Climate Change in Australia. AR5 SYR FINAL All Topics. Two charts that show how Australia's climate is changing. As Fairfax reported, new research by the ARC Centre of Climate System Science shows how days of heat extreme heat since 2000 now outnumber cold ones by a ratio of 12 to one.
Taking the past 15 years as a single period, almost all of the country has had above-average to highest-on-record temperatures compared with any other 15-year stretch, according to the Bureau of Meteorology. The rainfall over the 2000-14 period helps to explain why much of the Northern Territory missed out on the warmer temperatures. As shown below, the middle third of Australia - where relatively few people live - has been wetter than most other rolling 15-year periods: The extra moisture means more evaporative cooling, and hence the milder temperatures over parts of the interior, one climatologist said. Perhaps of more impact has been the record-low rainfall along the western edge of the country, which is also showing up in a sharp drop in water run-off into reservoirs in that region.
Department of the Environment, Australian Government. It's Official: Australian Carbon Tax Scrapped. The Australian carbon tax scrapped: the carbon tax was repealed in Canberra this morning after Prime Minister Tony Abbott and the Coalition government managed to procure enough votes to push the repeal through the Senate.
The carbon tax repeal was won by seven votes, with the final tally reading 39 to 32, and was made possible with the help of the support of the Palmer United Party as well as other marginal seats in the senate. It was the Coalitions third attempt to have the carbon tax scrapped, with both the Labour party and the Greens voting against the repeal each time. Mr Abbott held a press conference following the vote in order to express his relief that the tax was repealed. “With the carbon tax gone, goes also a 9% impost on the price of power, a 9 billion a year hand break on our economy and a $550 a year hit on our household budgets”.
Opposition Backlash to Carbon Tax Repeal. Australia's IPA Think Tank Adds Coal Lobbying To Its Climate Science Denial. The Institute of Pubic Affairs holds the unofficial and dubious title of being Australia’s leading climate science denial organisation.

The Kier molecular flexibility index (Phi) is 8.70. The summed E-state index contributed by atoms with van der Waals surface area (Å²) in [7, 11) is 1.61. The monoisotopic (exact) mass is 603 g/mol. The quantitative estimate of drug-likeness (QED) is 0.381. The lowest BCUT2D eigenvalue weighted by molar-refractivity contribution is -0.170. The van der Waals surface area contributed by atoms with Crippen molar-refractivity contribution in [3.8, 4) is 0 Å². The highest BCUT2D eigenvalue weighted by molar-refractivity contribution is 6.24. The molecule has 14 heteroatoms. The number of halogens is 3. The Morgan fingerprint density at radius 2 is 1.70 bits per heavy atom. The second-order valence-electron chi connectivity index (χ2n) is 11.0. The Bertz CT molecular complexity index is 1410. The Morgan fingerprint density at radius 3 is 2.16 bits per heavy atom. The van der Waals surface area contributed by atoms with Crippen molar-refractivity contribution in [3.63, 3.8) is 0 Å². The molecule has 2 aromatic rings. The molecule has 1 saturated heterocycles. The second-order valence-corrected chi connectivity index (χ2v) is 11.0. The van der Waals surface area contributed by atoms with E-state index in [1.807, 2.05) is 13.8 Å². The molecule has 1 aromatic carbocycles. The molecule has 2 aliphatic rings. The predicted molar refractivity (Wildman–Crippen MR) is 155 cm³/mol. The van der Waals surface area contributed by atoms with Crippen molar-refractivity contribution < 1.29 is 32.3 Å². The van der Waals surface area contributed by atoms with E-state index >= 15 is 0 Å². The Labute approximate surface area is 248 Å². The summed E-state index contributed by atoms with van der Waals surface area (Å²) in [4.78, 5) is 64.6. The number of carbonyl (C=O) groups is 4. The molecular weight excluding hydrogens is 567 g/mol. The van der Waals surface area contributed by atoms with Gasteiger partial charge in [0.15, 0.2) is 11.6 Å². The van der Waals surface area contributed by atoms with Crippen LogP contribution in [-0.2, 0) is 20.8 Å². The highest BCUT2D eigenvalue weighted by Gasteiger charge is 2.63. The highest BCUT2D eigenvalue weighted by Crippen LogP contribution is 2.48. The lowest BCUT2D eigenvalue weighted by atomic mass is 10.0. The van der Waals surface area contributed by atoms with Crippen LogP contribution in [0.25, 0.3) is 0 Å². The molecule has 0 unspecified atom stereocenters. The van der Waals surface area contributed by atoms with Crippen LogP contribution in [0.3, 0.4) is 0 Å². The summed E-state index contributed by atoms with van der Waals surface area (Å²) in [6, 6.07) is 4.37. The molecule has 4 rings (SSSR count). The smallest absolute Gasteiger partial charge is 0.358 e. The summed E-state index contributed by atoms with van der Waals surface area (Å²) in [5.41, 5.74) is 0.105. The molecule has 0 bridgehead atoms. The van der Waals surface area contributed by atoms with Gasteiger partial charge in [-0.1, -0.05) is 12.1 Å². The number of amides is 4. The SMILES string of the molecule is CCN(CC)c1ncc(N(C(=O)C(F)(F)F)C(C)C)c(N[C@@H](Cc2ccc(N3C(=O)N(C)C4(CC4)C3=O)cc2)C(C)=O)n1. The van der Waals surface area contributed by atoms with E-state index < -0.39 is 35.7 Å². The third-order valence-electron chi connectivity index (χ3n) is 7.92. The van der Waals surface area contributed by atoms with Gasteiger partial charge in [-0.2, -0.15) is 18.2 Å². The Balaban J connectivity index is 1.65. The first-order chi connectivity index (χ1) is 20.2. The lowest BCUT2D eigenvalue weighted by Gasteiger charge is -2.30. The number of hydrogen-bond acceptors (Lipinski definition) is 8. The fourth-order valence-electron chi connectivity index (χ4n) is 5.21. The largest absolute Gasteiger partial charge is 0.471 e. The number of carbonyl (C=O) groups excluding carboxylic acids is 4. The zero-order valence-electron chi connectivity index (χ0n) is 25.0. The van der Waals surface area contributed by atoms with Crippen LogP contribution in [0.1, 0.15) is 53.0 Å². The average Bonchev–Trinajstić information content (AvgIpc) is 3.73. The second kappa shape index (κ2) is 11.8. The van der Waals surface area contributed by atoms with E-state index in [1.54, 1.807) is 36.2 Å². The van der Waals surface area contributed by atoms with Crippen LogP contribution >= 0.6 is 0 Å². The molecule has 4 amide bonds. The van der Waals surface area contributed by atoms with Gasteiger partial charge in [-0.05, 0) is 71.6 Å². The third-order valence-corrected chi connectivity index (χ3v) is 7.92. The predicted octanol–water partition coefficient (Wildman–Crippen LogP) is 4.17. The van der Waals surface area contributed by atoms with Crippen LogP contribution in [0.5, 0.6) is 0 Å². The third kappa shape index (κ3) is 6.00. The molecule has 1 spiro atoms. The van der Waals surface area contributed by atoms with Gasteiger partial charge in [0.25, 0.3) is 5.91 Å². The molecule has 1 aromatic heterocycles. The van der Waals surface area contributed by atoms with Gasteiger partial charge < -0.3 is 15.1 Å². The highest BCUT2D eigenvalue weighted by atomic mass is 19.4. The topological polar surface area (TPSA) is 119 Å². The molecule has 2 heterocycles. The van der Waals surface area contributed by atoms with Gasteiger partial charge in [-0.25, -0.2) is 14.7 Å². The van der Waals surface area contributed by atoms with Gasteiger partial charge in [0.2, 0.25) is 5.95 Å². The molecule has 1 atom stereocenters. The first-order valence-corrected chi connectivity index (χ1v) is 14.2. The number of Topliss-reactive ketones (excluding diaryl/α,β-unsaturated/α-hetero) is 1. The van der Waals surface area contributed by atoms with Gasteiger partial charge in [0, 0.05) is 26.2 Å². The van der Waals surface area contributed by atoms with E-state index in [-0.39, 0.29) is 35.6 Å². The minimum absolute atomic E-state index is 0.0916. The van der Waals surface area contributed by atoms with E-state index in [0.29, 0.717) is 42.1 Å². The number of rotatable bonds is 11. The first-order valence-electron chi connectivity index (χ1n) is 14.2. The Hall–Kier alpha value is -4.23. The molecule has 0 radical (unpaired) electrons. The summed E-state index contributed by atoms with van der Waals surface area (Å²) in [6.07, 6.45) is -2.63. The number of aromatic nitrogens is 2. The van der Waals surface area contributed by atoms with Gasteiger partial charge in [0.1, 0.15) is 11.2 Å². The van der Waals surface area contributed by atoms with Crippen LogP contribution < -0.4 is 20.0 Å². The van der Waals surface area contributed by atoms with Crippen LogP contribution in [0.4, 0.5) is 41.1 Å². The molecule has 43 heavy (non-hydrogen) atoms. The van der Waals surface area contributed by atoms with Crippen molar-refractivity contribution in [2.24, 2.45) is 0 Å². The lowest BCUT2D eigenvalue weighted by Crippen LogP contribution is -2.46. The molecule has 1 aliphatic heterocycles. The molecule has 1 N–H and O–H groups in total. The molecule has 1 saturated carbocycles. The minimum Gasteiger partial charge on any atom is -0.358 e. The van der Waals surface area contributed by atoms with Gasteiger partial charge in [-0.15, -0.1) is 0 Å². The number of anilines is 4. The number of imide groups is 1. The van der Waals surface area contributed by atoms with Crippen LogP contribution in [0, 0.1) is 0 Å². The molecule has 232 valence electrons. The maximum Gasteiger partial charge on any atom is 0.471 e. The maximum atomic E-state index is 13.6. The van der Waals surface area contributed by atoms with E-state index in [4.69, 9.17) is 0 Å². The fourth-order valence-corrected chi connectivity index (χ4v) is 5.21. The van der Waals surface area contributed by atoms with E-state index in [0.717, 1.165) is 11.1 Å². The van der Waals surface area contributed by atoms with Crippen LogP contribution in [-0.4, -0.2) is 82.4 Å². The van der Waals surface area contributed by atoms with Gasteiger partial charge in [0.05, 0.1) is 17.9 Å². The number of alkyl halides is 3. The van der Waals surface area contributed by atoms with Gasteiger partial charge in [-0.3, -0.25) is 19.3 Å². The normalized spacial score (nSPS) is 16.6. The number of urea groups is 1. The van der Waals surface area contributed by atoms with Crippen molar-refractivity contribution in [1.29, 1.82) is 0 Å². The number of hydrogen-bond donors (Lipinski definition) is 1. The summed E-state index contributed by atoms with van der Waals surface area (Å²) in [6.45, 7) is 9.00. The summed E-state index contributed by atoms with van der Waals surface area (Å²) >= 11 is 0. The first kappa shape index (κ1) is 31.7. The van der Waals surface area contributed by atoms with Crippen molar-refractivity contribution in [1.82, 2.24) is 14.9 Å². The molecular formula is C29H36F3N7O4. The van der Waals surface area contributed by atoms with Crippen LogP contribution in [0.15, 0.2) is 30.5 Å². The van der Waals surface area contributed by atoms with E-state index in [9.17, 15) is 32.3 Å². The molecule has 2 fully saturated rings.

The so-called “think tank”, based in Melbourne, promotes fringe views on climate science from non-experts while attacking renewable energy. Now if you were a coal company, you’d be concerned how for many decades scientists have linked the burning of your product to climate change. You might be worried too that investment in renewable energy is going through the roof while the cost of power from aforementioned renewables is going in the opposite direction.
A short-sighted coal company might decide to start launching critiques of the science of climate change and start having a crack at renewables while at the same time selling its product as some sort of silver bullet that can solve global poverty with a single well-aimed shot. The report’s headline figure focuses on the huge coal reserves in Queensland’s as-yet-untapped Galilee Basin. Climate change: Australia sets new emissions target. Australia plans to cut greenhouse gas emissions by between 26% and 28% below 2005 levels by 2030, PM Tony Abbott has said.
It is less than cuts pledged by countries such as Canada and the US. Australia's previous target was to cut emissions by 5% by 2020, based on emissions in 2000. The announcement comes ahead of a key international meeting in Paris in December to agree on a new global climate strategy. Australia is still largely powered by carbon-polluting coal and is one of the world's biggest coal exporters.
Mr Abbott said Australia had to protect economic growth at the same time as it reduced emissions. "It is very much that everything we do has this in mind: how do we promote jobs and growth... and climate change policy is no different," he said at a press conference in Canberra. "We have to reduce our emissions... but in ways that are consistent with continued strong growth.
" 'Vastly inadequate' How does Australia compare to other countries? Climate change and variability. The period from 11 to 17 July 2015 saw a sequence of strong cold fronts affect eastern Australia.
The most significant feature of this sequence was the occurrence of widespread snow outside of the Alpine region of southeastern Australia, extending along the Great Dividing Range from west of Sydney to the Granite Belt in southern Queensland. While few notable temperature extremes were observed during the period, the extent and depth of snow was remarkable by recent decades and resulted in disruptions at several major centres.